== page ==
You mentioned you have some particular competence to enforce the legislation, can you mention some of these?

As we collect money from the licensees themselves and this the money comes directly to us, as opposed to the finance ministry, we are financially independent.  This financial independence enables us to recruit the best staff and consultants to support us in our work and pay commercial rates.  Further the law is strong in that it enables us to fine Licensees if they fails to meet their obligations.  We have a board of Directors which is a supervisory board that oversees what we do and how we do it.. In conducting our duties we are very precise in following the telecommunications law which is based on international best practices.

For instance, what was the response of Batelco to this newly created regulator?

Batelco’s response was like every other operator’s response whether that was AT&T or France telecom or British telecom, they fought very hard. but progressively the incumbent operator sees that they are not going to get away with some of the behavior they exhibit in the early days with a strong regulator and then they start to look at “How do we collaborate and cooperate with these new investors?”. Experiences show that the competition benefits the incumbent operator in term of increased revenues, quality of service being increased and overall improvments in efficiency and creativity.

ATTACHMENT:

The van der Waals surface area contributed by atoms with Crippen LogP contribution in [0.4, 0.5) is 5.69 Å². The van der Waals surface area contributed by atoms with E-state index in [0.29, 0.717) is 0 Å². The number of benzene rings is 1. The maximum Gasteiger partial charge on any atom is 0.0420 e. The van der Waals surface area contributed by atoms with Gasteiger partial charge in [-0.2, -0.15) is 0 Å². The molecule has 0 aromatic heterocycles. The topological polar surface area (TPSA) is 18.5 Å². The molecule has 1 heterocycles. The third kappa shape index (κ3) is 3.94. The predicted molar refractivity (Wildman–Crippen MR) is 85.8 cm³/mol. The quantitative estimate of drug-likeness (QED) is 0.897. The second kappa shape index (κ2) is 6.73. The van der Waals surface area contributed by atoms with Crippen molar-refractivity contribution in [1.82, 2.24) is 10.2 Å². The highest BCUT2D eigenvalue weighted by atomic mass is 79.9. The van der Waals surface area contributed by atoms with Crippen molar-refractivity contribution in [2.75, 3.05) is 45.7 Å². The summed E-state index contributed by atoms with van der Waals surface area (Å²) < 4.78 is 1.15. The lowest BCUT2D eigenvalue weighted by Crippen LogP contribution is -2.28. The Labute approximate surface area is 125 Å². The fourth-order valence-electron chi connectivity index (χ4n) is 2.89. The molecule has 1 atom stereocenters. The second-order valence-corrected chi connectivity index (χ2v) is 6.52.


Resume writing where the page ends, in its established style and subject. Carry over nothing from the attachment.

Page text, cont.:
According to Xavier Anglada, an associate partner at Delta Partners, an investment company and consultancy specializing in telecoms, “There is a clear intention of the regulator, to do two things to make significant steps forward. First, to open Bahrain Telecom Market to different players, and then to make the services much more appealing to the customers.” What are some of new guidelines and regulatory framework you have created to offer better protection for the customers and to tackle the growing industry trends?

It’s the licensing conditions themselves that give the rights and obligations that the licensee has to follow.  One of the key areas for the consumer is ensuring that licensees’ codes of practice and terms & conditions are fair, reasonable and transparent. In addition we have established a consumer advisory panel and a business advisory panel to work with us in producing better regulations but also work with the operators themselves in giving them constructive feedback on how they can do better.   We have recently launched a consumer awareness campaign to educate the consumers and businesses about their rights and obligations and how they can benefit from the available choice to them.

Could you elaborate more on your relationship between TRA and the final customer?

Fundamentally through customer complaints, When a consumer faces a problems with his telecommunications service and he is not able to solve it with his provider they can refer to TRA to intervene and solve any issues between them. Following TRA consumer awareness campaign it is clear that there has been an increasing level of knowledge among consumers of TRA role.